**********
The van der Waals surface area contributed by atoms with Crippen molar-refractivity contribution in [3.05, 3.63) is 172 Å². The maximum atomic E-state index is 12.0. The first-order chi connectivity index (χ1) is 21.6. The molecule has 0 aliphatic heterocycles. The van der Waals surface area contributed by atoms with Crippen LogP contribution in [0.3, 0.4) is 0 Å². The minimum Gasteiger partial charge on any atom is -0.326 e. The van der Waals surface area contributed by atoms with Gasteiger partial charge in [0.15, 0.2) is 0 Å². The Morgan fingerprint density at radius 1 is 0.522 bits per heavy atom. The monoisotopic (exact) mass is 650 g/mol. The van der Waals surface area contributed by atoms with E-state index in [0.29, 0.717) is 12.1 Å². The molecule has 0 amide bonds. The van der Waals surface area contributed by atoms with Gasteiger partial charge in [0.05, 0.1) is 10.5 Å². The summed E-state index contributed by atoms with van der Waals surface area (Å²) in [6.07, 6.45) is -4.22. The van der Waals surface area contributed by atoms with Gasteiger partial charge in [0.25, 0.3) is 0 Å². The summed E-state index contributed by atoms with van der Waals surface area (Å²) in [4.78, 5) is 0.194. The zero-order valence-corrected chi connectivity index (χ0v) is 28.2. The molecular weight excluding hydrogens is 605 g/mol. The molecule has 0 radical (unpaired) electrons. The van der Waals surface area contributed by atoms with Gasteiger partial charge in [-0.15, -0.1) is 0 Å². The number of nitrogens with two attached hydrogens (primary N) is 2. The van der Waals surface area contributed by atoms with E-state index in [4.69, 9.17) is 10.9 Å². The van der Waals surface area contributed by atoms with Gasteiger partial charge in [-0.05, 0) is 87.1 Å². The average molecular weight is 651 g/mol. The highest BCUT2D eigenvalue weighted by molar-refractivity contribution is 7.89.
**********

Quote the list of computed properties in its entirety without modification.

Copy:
The van der Waals surface area contributed by atoms with Crippen molar-refractivity contribution in [3.05, 3.63) is 172 Å². The maximum atomic E-state index is 12.0. The first-order chi connectivity index (χ1) is 21.6. The molecule has 0 aliphatic heterocycles. The van der Waals surface area contributed by atoms with Crippen LogP contribution in [0.3, 0.4) is 0 Å². The minimum Gasteiger partial charge on any atom is -0.326 e. The van der Waals surface area contributed by atoms with Gasteiger partial charge in [0.15, 0.2) is 0 Å². The Morgan fingerprint density at radius 1 is 0.522 bits per heavy atom. The monoisotopic (exact) mass is 650 g/mol. The van der Waals surface area contributed by atoms with E-state index in [0.29, 0.717) is 12.1 Å². The molecule has 0 amide bonds. The van der Waals surface area contributed by atoms with Gasteiger partial charge in [0.05, 0.1) is 10.5 Å². The summed E-state index contributed by atoms with van der Waals surface area (Å²) in [6.07, 6.45) is -4.22. The van der Waals surface area contributed by atoms with Gasteiger partial charge in [0.25, 0.3) is 0 Å². The summed E-state index contributed by atoms with van der Waals surface area (Å²) in [4.78, 5) is 0.194. The zero-order valence-corrected chi connectivity index (χ0v) is 28.2. The molecular weight excluding hydrogens is 605 g/mol. The molecule has 0 radical (unpaired) electrons. The van der Waals surface area contributed by atoms with Gasteiger partial charge in [-0.15, -0.1) is 0 Å². The number of nitrogens with two attached hydrogens (primary N) is 2. The van der Waals surface area contributed by atoms with E-state index in [4.69, 9.17) is 10.9 Å². The van der Waals surface area contributed by atoms with Gasteiger partial charge in [-0.05, 0) is 87.1 Å². The average molecular weight is 651 g/mol. The highest BCUT2D eigenvalue weighted by molar-refractivity contribution is 7.89.